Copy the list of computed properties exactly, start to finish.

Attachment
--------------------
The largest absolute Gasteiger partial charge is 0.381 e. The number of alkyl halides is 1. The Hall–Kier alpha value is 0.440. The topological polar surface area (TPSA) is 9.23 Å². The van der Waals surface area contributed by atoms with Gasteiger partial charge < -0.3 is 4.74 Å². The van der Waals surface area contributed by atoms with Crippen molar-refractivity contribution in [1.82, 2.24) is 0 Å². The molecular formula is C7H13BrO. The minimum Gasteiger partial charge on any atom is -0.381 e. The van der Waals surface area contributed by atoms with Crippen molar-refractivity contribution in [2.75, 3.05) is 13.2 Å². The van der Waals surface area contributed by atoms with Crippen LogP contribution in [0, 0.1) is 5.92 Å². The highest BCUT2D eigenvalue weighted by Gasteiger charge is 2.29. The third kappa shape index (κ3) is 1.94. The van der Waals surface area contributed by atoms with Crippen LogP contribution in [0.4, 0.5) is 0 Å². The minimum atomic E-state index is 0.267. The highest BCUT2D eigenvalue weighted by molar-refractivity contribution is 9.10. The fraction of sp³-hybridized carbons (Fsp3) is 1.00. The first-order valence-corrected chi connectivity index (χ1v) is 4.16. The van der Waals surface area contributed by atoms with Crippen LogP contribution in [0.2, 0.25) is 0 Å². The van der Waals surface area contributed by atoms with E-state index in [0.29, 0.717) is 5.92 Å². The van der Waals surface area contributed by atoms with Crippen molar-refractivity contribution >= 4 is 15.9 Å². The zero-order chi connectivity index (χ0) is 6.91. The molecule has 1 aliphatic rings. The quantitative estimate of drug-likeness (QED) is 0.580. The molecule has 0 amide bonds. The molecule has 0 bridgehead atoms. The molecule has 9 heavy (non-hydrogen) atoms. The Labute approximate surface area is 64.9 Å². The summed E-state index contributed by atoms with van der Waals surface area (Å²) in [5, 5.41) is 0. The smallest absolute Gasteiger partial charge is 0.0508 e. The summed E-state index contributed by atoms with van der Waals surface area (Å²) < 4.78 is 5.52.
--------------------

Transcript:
The largest absolute Gasteiger partial charge is 0.381 e. The number of alkyl halides is 1. The Hall–Kier alpha value is 0.440. The topological polar surface area (TPSA) is 9.23 Å². The van der Waals surface area contributed by atoms with Gasteiger partial charge < -0.3 is 4.74 Å². The van der Waals surface area contributed by atoms with Crippen molar-refractivity contribution in [1.82, 2.24) is 0 Å². The molecular formula is C7H13BrO. The minimum Gasteiger partial charge on any atom is -0.381 e. The van der Waals surface area contributed by atoms with Crippen molar-refractivity contribution in [2.75, 3.05) is 13.2 Å². The van der Waals surface area contributed by atoms with Crippen LogP contribution in [0, 0.1) is 5.92 Å². The highest BCUT2D eigenvalue weighted by Gasteiger charge is 2.29. The third kappa shape index (κ3) is 1.94. The van der Waals surface area contributed by atoms with Crippen LogP contribution in [0.4, 0.5) is 0 Å². The minimum atomic E-state index is 0.267. The highest BCUT2D eigenvalue weighted by molar-refractivity contribution is 9.10. The fraction of sp³-hybridized carbons (Fsp3) is 1.00. The first-order valence-corrected chi connectivity index (χ1v) is 4.16. The van der Waals surface area contributed by atoms with Crippen LogP contribution in [0.2, 0.25) is 0 Å². The van der Waals surface area contributed by atoms with E-state index in [0.29, 0.717) is 5.92 Å². The van der Waals surface area contributed by atoms with Crippen molar-refractivity contribution >= 4 is 15.9 Å². The zero-order chi connectivity index (χ0) is 6.91. The molecule has 1 aliphatic rings. The quantitative estimate of drug-likeness (QED) is 0.580. The molecule has 0 amide bonds. The molecule has 0 bridgehead atoms. The molecule has 9 heavy (non-hydrogen) atoms. The Labute approximate surface area is 64.9 Å². The summed E-state index contributed by atoms with van der Waals surface area (Å²) in [5, 5.41) is 0. The smallest absolute Gasteiger partial charge is 0.0508 e. The summed E-state index contributed by atoms with van der Waals surface area (Å²) < 4.78 is 5.52.